Updated October 8 at 5:08pm

Necessity mother of this startup

By Liz Abbott
PBN Staff Writer

It’s 3 a.m. and your wife is at work – she’s a doctor who works long hours – and she has left you to care for your infant daughter.

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Necessity mother of this startup


It’s 3 a.m. and your wife is at work – she’s a doctor who works long hours – and she has left you to care for your infant daughter.

With one arm, you are holding a very hungry baby. With the other, you awkwardly rummage in the freezer for a plastic pouch of frozen breast milk and then try to maneuver the pouch under a running faucet so that it will thaw.

The baby continues to cry. She wants her milk.

You are a Massachusetts Institute of Technology-educated engineer who can’t believe that the process of feeding a baby is more difficult than building complex humanoid robots that cost one-quarter of a million dollars, which is what you do for a living.

So, what do you do?

If you’re Kailas Narendran, you invent a device that can quickly thaw breast milk to precisely the right temperature for feeding – any higher and the breast milk loses its nutrients. You look at the most basic of human endeavors, feeding a child, as a scientific challenge, resulting in a new company, kiinde LLC, which is now selling innovative products for mothers and babies in stores throughout the United States, Canada and South Korea.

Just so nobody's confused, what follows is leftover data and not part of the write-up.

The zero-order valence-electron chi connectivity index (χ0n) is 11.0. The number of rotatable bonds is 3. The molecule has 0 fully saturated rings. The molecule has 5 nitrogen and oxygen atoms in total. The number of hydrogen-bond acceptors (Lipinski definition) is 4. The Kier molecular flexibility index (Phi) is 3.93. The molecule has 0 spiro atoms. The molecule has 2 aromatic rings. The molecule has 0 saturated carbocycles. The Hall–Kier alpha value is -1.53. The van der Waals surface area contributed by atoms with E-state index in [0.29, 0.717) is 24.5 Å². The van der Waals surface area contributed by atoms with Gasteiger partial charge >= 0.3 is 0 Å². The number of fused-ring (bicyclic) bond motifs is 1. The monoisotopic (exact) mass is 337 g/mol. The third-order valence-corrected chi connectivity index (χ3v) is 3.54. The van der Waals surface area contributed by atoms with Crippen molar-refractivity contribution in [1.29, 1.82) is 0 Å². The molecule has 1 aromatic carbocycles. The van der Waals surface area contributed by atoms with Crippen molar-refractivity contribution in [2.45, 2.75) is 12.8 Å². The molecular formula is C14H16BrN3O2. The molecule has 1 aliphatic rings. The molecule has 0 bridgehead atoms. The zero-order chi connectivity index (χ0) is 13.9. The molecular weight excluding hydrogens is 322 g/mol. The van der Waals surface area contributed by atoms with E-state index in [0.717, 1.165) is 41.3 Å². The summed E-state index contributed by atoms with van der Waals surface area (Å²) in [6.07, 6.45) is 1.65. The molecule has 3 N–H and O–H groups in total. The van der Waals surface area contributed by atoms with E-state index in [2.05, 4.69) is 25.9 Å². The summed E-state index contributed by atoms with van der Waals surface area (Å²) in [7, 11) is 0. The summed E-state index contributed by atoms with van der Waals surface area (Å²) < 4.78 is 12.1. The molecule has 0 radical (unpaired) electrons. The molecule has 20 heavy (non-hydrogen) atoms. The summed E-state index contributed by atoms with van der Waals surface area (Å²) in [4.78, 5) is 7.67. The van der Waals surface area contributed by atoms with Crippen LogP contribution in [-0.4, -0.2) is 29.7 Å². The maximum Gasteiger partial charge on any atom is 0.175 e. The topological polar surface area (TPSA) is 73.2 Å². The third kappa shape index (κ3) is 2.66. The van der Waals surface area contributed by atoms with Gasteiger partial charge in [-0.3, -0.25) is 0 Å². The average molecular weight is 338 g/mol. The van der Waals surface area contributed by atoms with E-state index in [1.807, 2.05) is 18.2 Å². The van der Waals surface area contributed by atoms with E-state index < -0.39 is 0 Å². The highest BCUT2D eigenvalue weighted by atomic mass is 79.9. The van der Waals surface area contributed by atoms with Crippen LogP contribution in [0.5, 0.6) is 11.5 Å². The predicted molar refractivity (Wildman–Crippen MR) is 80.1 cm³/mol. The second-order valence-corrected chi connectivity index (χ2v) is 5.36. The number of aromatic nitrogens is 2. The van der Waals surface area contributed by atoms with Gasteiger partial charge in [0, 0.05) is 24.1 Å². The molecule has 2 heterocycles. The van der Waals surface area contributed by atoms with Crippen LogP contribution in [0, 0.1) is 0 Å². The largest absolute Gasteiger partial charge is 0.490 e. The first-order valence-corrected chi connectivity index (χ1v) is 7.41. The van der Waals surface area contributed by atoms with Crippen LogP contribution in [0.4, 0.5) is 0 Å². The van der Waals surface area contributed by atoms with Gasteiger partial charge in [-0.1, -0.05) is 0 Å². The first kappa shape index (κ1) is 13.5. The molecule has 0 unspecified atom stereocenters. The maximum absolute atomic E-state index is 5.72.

“It’s always a confluence of stressors that results in innovation,” Narendran said, speaking from his home office in Warwick, where he sat recently by himself before three computer screens, juggling the numerous issues involved in being an entrepreneur whose company manufactures its products in China and distributes it on two continents.

In his case, the stressors included a working wife and mother, Katie Fillion, whom Narendran drily called “our compass for product development,” a decision to breastfeed their two daughters, and the realization that the products on the market for nursing moms and babies might come in every color in the rainbow, but they didn’t get the job done, at least not by Narendran’s efficiency standards.

When he first started to shop for baby products at big, specialty-retail chains, Narendran was more amazed by what wasn’t on the shelves rather than what was there.

“Everybody sells the same thing colored five ways,” he said.

As he saw it, his task was to come up with something new, something that should have been obvious to other designers and manufacturers – a warmer that is safe for breast milk – but which hadn’t been invented yet. The result is the “Kozii,” a deceptively simple appliance about the size of a small can opener that creates a warm circulating bath into which exhausted parents can place a pouch of frozen breast milk and have it ready for feeding an infant in a minute or two.

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